Like you and everyone else in an office, I’m using a laptop to get my work done. It was given to me on my first day at the office and I had to set my password and log in to a hundred different programs to set everything up. When I was asked to change my password three months later I heard that a massive cyber-attack had spread across Europe (this was June 2017) and only a few weeks after this another ransomware type virus affected more than 150 countries.
One question came to my mind: is my personal and professional information safe?
Often cyber security is something that settles in the back of our minds and lays dormant as we do our jobs. It awakens for a few moments every three months or so when we have to reset our password, or in this case, whenever we read about a huge security breach in the news. However security is something that needs to be an active concern.
Even if you don’t think about it every day, I’m sure that you are just as interested as I am learning how to prevent cyber security breaches. Anyone who uses a laptop or phone at work or at home should be.
Saying “It won’t happen to me” could ruin your business
62% of cyber-attack victims are small to mid-size businesses. These businesses are at the greatest risk for an attack because their level of preparation is low. These businesses are also the most vulnerable because the cost of customer notification alone can be enough to do a small company irreparable financial harm.
Security is not just a technical solution, it’s a human solution.
Most security breaches are caused by user activity and improper employee training; it is usually easier to exploit human error than weaknesses in technical infrastructure (though good tech and coding is also important to security). So here we are going to focus on what we can all do as users rather than coders.
The following is a list of advice that everyone follow to increase cyber security at the office:
- Passwords are mandatory – They should be changed often (of course this is obvious but might as well start with the basics).
- Create specific access control for each user who is part of a project. Once they are out, erase their account.
- Don’t click unfamiliar links that you receive in your email, even if it seems like they are being sent by a reliable source or somebody you know. Stay vigilant and ask your IT guy for advice if you aren’t sure about something.
- Never exchange any personal information online – Phishing is very popular these days and there are many different techniques being used.
- Pay attention to physical security as well – Companies with many employees might assume that security badges are 100% effective but this is not true. Of course I’m not asking you to stare at everyone in the office the whole time you are on the clock but you can report any suspicious activity you happen to see.
- Install antivirus programs and keep them updated – You should always know how to use the programs installed in your computer and not ignore the warnings.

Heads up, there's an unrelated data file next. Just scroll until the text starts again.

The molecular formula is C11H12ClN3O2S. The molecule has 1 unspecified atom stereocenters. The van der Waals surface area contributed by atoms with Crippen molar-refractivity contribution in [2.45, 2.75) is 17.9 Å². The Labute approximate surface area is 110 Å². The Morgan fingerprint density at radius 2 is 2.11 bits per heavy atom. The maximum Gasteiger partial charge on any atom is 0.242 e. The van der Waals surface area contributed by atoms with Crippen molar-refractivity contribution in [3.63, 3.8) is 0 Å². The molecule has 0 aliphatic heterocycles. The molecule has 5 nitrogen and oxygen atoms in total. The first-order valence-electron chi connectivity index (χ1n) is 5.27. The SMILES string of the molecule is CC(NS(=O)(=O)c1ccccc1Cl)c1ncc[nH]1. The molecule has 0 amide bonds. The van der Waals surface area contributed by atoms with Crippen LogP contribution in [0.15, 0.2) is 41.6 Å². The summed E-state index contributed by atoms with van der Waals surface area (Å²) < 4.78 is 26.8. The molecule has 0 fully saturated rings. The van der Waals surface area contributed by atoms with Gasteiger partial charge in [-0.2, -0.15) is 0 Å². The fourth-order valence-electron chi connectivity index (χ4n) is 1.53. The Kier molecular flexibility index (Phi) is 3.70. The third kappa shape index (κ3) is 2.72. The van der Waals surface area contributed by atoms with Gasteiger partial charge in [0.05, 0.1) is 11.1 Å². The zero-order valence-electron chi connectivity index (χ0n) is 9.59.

- Shut down or lock your laptop anytime you are not in front of the computer. An unlocked and unattended computer is an open invitation.
- Don’t deactivate your antivirus even if it slows down your computer at times. There are other ways to enhance the capacity of your laptop without sacrificing security.
- Don’t access your email account on an outside Wi-Fi connection (really you should avoid public Wi-Fi in general). Employees should be given access to a virtual private network (VPN) that allows them to securely access a corporate intranet network while they are outside the office.
- Back-up your data with the help of cloud or in house server solutions. This helps protect against ransomware and other types of cyber-attacks.
- Security automation tools help a company use scarce resources more efficiently.
- Prepare responses before an attack happens – If you have a plan ready you can respond much more quickly in the case of a cyber-attack and limit the damage done.
- Keep security as a top priority – Security might not push your project forward but it prevents it from falling backwards. Your data is your business and you need to keep it protected.
Most Security Breaches are Avoidable
Everyone should be aware that security breaches are mainly caused by exploiting human error. Companies should have a clear set of policies in place to prevent and limit this error. Every company should have a set of security best practices to follow and if you don’t have this in place now you should take time to draft up a set now. These best practices should also be common knowledge to everyone in the company instead of being kept away in a document that no one looks at.
If you want an expert to review your security and get it into top shape contact us to learn about the technical and security audits we offer.
Or if you want to read more, see what else Pentalog’s experts have to say about the security of your IT system.
Register for free to our online webinar on the new European Regulation on Personal Data Protection.
Tags: Information Systems